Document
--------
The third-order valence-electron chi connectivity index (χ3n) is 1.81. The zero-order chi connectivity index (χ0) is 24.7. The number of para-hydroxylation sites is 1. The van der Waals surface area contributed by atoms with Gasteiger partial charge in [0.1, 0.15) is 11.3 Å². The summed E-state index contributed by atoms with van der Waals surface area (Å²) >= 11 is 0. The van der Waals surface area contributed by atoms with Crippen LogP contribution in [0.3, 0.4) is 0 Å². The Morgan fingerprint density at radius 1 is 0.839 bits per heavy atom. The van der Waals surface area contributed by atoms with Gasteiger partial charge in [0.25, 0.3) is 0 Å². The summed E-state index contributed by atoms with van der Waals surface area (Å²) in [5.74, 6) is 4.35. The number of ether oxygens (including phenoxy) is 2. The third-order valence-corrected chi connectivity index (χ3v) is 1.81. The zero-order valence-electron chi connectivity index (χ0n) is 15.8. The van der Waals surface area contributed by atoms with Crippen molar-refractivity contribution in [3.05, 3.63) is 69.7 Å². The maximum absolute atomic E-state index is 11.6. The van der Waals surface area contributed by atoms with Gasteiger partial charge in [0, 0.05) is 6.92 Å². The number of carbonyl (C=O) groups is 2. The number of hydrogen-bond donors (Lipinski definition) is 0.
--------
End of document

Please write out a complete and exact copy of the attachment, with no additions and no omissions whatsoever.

The third-order valence-electron chi connectivity index (χ3n) is 1.81. The zero-order chi connectivity index (χ0) is 24.7. The number of para-hydroxylation sites is 1. The van der Waals surface area contributed by atoms with Gasteiger partial charge in [0.1, 0.15) is 11.3 Å². The summed E-state index contributed by atoms with van der Waals surface area (Å²) >= 11 is 0. The van der Waals surface area contributed by atoms with Crippen LogP contribution in [0.3, 0.4) is 0 Å². The Morgan fingerprint density at radius 1 is 0.839 bits per heavy atom. The van der Waals surface area contributed by atoms with Gasteiger partial charge in [0.25, 0.3) is 0 Å². The summed E-state index contributed by atoms with van der Waals surface area (Å²) in [5.74, 6) is 4.35. The number of ether oxygens (including phenoxy) is 2. The third-order valence-corrected chi connectivity index (χ3v) is 1.81. The zero-order valence-electron chi connectivity index (χ0n) is 15.8. The van der Waals surface area contributed by atoms with Crippen molar-refractivity contribution in [3.05, 3.63) is 69.7 Å². The maximum absolute atomic E-state index is 11.6. The van der Waals surface area contributed by atoms with Gasteiger partial charge in [0, 0.05) is 6.92 Å². The number of carbonyl (C=O) groups is 2. The number of hydrogen-bond donors (Lipinski definition) is 0.